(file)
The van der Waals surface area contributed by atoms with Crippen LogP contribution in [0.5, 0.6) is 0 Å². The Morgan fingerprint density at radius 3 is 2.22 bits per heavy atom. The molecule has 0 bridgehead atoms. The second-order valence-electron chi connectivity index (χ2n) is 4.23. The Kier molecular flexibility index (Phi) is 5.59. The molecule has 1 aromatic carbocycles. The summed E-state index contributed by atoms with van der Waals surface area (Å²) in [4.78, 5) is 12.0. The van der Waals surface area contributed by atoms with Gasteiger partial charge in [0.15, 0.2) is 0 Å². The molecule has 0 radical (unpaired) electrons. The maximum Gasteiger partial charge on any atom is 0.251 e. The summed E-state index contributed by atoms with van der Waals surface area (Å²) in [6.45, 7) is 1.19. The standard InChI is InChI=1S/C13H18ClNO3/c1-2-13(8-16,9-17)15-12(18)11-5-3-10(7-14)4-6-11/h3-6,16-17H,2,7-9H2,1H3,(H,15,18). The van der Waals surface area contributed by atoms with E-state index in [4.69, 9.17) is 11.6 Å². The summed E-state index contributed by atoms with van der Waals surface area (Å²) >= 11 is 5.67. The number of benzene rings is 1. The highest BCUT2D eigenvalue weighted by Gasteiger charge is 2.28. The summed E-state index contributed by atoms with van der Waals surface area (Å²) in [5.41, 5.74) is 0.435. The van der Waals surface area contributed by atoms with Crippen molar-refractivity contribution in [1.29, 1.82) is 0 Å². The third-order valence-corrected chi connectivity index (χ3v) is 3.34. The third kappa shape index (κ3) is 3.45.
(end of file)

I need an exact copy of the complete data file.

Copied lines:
The van der Waals surface area contributed by atoms with Crippen LogP contribution in [0.5, 0.6) is 0 Å². The Morgan fingerprint density at radius 3 is 2.22 bits per heavy atom. The molecule has 0 bridgehead atoms. The second-order valence-electron chi connectivity index (χ2n) is 4.23. The Kier molecular flexibility index (Phi) is 5.59. The molecule has 1 aromatic carbocycles. The summed E-state index contributed by atoms with van der Waals surface area (Å²) in [4.78, 5) is 12.0. The van der Waals surface area contributed by atoms with Gasteiger partial charge in [0.15, 0.2) is 0 Å². The molecule has 0 radical (unpaired) electrons. The maximum Gasteiger partial charge on any atom is 0.251 e. The summed E-state index contributed by atoms with van der Waals surface area (Å²) in [6.45, 7) is 1.19. The standard InChI is InChI=1S/C13H18ClNO3/c1-2-13(8-16,9-17)15-12(18)11-5-3-10(7-14)4-6-11/h3-6,16-17H,2,7-9H2,1H3,(H,15,18). The van der Waals surface area contributed by atoms with E-state index in [4.69, 9.17) is 11.6 Å². The summed E-state index contributed by atoms with van der Waals surface area (Å²) >= 11 is 5.67. The number of benzene rings is 1. The highest BCUT2D eigenvalue weighted by Gasteiger charge is 2.28. The summed E-state index contributed by atoms with van der Waals surface area (Å²) in [5.41, 5.74) is 0.435. The van der Waals surface area contributed by atoms with Crippen molar-refractivity contribution in [1.29, 1.82) is 0 Å². The third-order valence-corrected chi connectivity index (χ3v) is 3.34. The third kappa shape index (κ3) is 3.45.